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Primate cautions against “disrespect for life” in rush to repeal 8th

By Sarah Mac Donald - 11 July, 2017

The Primate of All Ireland Archbishop Eamon Martin has said the plight of baby Charlie Gard has generated a huge outpouring of sympathy, causing many people to be caught up by a love for life, and respect for the dignity, beauty and preciousness of human life in so many circumstances.

Speaking to CatholicIreland.net in Knock, the Archbishop of Armagh appealed to people to pause for a moment and reflect again on the fragility of life.

He said one of the symbols of the vulnerability of life is the unborn child.

How we respond to the unborn, he suggested, was a measure of “how we are going to approach life in all of its aspects and facets throughout our own life”.

Dr Martin also described the Eighth Amendment as “a very beautiful and precious expression of the tenderness and value of life”, both for the mother’s life and the unborn child’s life – held together with great care.

“To hold those two lives and to love those two lives and protect those two lives is, I think, a very powerful and beautiful message which many people need to express in the midst of all of the calls to take away the right to life of the unborn,” he said.

Asked about his concern over the “disrespect for life”, Archbishop Martin said that in recent months many people had written to him and asked him to offer prayers for the protection of life.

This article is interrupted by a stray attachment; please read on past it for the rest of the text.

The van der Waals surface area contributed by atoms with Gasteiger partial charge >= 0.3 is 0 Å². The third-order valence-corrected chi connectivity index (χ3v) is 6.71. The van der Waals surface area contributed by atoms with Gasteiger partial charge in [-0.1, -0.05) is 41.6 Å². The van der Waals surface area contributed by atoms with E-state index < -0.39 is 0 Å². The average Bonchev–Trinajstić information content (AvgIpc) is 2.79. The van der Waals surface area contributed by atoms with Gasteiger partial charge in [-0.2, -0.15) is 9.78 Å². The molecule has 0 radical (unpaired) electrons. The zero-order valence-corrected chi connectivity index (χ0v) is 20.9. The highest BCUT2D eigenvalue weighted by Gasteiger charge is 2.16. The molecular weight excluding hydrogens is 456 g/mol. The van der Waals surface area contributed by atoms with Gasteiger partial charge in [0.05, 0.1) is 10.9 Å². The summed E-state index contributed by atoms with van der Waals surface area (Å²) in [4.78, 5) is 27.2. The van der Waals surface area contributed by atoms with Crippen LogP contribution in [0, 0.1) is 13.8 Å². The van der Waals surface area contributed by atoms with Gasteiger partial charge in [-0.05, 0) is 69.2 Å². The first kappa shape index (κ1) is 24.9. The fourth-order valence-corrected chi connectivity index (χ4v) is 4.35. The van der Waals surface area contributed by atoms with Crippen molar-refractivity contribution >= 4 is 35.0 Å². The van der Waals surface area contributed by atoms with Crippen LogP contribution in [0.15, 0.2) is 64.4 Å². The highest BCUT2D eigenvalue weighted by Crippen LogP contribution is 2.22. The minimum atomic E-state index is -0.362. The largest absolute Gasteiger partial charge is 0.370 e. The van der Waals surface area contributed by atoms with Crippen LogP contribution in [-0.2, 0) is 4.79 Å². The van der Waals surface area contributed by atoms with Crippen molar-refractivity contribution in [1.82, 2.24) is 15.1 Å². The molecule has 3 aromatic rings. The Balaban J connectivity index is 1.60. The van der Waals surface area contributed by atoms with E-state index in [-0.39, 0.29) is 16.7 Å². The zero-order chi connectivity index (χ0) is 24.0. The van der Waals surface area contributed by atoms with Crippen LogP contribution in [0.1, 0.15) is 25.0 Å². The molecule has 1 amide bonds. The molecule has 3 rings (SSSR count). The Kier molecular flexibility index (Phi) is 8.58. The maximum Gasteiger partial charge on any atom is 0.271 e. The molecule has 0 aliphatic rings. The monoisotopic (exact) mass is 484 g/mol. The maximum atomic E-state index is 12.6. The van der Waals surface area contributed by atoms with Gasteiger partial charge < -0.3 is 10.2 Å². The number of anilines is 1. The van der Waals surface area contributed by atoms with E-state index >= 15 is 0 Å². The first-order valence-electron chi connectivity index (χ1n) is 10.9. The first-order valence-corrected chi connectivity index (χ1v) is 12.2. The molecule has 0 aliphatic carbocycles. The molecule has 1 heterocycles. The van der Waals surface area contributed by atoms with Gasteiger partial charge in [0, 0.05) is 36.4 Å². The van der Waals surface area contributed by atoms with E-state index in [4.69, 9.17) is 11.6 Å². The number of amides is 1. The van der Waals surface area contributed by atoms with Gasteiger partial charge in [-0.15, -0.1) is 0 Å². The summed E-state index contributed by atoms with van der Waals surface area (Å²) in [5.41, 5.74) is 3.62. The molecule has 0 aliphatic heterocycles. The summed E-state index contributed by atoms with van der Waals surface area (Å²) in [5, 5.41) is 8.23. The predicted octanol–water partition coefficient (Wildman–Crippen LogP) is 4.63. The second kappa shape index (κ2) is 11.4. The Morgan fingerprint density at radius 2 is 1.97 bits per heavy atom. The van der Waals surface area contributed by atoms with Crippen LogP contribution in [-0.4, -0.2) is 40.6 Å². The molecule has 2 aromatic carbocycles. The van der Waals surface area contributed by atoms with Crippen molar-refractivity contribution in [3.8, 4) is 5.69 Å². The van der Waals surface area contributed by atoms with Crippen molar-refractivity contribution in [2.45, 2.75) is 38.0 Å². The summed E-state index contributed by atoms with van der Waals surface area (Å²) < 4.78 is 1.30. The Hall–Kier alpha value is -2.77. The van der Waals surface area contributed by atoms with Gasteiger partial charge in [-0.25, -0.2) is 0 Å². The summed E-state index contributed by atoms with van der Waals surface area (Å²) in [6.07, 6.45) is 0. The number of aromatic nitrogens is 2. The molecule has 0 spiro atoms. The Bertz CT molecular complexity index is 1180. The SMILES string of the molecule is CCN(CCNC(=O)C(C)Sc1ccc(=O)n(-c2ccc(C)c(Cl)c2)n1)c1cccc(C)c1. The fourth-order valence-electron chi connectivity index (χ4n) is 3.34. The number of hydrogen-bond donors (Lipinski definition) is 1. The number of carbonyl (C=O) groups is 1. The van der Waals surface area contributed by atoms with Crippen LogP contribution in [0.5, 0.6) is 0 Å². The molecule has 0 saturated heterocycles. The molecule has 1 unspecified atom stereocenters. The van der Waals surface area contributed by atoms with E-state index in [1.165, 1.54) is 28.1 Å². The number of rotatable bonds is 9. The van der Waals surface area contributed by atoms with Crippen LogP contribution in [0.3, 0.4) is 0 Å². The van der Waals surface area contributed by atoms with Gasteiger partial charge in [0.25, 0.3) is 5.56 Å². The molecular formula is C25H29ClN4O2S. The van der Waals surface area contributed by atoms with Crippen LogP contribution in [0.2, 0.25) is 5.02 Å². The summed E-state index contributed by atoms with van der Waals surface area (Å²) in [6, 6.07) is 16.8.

“In the world at the moment, we see so much destruction and violence and war, we see people who are dying of hunger and people who have had to flee their homes because of persecution, we hear talk of people developing nuclear weapons – it is destroy, destroy, destroy life.”

“I think there is a huge groundswell for the protection of life.”

He encouraged people to pray for the protection of human life at all times from the most vulnerable human lives – the unborn – to the elderly.

Asked about Taoiseach Leo Varadkar’s comments on RTÉ’s Prime Time programme in which he said Ireland’s abortion laws were “too restrictive”, the Archbishop said it was a line that was not unexpected.

“Fine Gael did tell us a few years ago that there was no intention to broaden abortion legislation and yet almost immediately it was there, there was this desire to expand it.”

Noting that 2017 marks the fiftieth anniversary of the 1967 Abortion Act (in the UK), Archbishop Martin said that “When you read the 1967 Abortion Act, it was intended at that time to be narrow and restrictive. People were told that this would not open the flood gates. This would not bring more and more circumstances and yet 50 years on, there have been many millions of abortions.”

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